There was something about that entire experience—being able to both give and receive in such a beautiful, intentionally designed, and welcoming space—that left me feeling somehow lighter than I have in the weeks since the coronavirus hit the United States. I didn’t talk to the people in that house, but I felt like I had a conversation of sorts with them. I got to know them just a bit through their library. It was obvious they cared about it (and by extension the people who came to use it), and I was thrilled to be able to contribute something. We were making a connection in that space, however brief, and it was a reminder that people care and life will go on eventually. And when it does, I hope I can do a better job building and maintaining community.

On the way to stop number four, we passed a little house where kids had written “Everything will be okay!!!!!” in sidewalk chalk across the width of their driveway. Topped with a very detailed rainbow, it certainly stood out, and we stopped the car to look at it for just a second or two. The fact that those kiddos decided to take the time to post that message, to encourage and reassure people they’d never meet struck something deep inside me. They, too, were reaching out with all those colors and exclamation marks. They were building community in some small way. Both they and the library owners were speaking shalom into this broken, scared, sin-sick world. Bless them. Bless them all, Lord.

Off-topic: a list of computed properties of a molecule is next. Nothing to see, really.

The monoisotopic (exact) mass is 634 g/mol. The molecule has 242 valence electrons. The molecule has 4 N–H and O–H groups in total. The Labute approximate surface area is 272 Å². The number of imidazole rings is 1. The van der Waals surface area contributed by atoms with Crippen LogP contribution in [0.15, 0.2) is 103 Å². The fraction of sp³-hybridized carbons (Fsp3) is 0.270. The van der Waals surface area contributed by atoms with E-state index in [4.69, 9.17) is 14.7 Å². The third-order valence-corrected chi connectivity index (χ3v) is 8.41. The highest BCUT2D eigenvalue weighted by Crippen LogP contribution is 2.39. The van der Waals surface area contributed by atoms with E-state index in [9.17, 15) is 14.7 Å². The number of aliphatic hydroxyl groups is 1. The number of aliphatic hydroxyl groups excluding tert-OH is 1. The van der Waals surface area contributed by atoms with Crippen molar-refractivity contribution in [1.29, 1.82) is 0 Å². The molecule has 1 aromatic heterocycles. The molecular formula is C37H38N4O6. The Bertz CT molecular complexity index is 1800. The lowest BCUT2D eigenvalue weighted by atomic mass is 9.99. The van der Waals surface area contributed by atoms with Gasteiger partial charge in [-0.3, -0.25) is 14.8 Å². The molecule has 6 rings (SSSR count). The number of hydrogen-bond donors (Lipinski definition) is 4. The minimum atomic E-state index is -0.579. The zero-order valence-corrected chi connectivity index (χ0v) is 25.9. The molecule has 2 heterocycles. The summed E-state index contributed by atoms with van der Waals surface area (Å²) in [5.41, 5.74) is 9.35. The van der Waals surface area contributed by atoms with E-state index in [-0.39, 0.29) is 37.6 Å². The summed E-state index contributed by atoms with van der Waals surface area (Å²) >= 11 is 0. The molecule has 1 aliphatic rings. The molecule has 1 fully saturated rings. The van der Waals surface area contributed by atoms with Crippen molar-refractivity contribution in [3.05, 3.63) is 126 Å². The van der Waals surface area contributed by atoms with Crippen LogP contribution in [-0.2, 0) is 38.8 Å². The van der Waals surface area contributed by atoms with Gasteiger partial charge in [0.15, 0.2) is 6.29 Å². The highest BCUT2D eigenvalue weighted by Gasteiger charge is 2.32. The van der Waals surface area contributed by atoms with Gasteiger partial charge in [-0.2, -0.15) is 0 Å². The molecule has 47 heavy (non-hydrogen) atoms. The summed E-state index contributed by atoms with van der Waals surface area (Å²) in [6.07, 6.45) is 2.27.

As night drew in on the last day of this very long and stressful week, I stood on the back porch watching the sky fade from gold to pink to a muted purple-gray and enjoying cool evening air full of storm promise. I listened to the soothing murmur of wind moving through the tall pine trees, transforming them into long-limbed dancers that graced the sky with slow waving. Perhaps they, too, were speaking shalom. Or perhaps they were simply swaying to the music of the spheres that’s just beyond our fathoming.

Everything Which Is Yes #2

Yesterday, it was raining. It had been for two days. I sat in the car and stared at the too-bright screen that told me my commute to work was going to take 45 minutes through a cold, dark morning and couldn’t help but groan. Everything in me wanted to turn around, to return to my still-warm pajamas and never crawl out of them. But that’s not an option when you’re grown, so I took a deep breath, turned on NPR, and set out.

In recent weeks, I’ve struggled with sadness. It hasn’t kept me from doing what needs to be done, but it feels like I’m covered with a lead blanket that dulls my mind and slows my body. For several reasons I won’t bore you with here, I’ve felt my “otherness” as of late, been hyperaware of things in my life that make me different from most other folks. Though I’m often surrounded by people at work, church, and home, I’ve felt painfully isolated—lonely despite the company.